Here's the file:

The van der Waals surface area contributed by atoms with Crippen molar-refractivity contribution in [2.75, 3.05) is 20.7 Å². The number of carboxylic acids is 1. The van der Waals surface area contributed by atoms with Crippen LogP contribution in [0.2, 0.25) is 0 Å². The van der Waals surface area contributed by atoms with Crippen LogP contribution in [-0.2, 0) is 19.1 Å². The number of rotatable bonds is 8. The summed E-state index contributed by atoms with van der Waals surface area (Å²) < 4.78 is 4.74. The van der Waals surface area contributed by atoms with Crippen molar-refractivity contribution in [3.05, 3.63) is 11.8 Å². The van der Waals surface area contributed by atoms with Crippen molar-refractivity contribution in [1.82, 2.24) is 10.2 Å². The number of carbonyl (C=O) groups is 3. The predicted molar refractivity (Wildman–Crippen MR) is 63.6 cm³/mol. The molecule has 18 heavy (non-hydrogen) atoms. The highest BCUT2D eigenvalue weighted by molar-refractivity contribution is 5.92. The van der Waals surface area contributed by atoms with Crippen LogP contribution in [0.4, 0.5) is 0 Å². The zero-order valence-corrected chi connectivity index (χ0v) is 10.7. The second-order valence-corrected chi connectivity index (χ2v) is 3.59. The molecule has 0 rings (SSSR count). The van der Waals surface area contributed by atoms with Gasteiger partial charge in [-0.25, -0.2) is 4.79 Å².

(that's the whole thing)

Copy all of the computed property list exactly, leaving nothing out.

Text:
The van der Waals surface area contributed by atoms with Crippen molar-refractivity contribution in [2.75, 3.05) is 20.7 Å². The number of carboxylic acids is 1. The van der Waals surface area contributed by atoms with Crippen LogP contribution in [0.2, 0.25) is 0 Å². The van der Waals surface area contributed by atoms with Crippen LogP contribution in [-0.2, 0) is 19.1 Å². The number of rotatable bonds is 8. The summed E-state index contributed by atoms with van der Waals surface area (Å²) < 4.78 is 4.74. The van der Waals surface area contributed by atoms with Crippen molar-refractivity contribution in [3.05, 3.63) is 11.8 Å². The van der Waals surface area contributed by atoms with Crippen molar-refractivity contribution in [1.82, 2.24) is 10.2 Å². The number of carbonyl (C=O) groups is 3. The predicted molar refractivity (Wildman–Crippen MR) is 63.6 cm³/mol. The molecule has 18 heavy (non-hydrogen) atoms. The highest BCUT2D eigenvalue weighted by molar-refractivity contribution is 5.92. The van der Waals surface area contributed by atoms with Crippen LogP contribution in [0.4, 0.5) is 0 Å². The zero-order valence-corrected chi connectivity index (χ0v) is 10.7. The second-order valence-corrected chi connectivity index (χ2v) is 3.59. The molecule has 0 rings (SSSR count). The van der Waals surface area contributed by atoms with Gasteiger partial charge in [-0.25, -0.2) is 4.79 Å².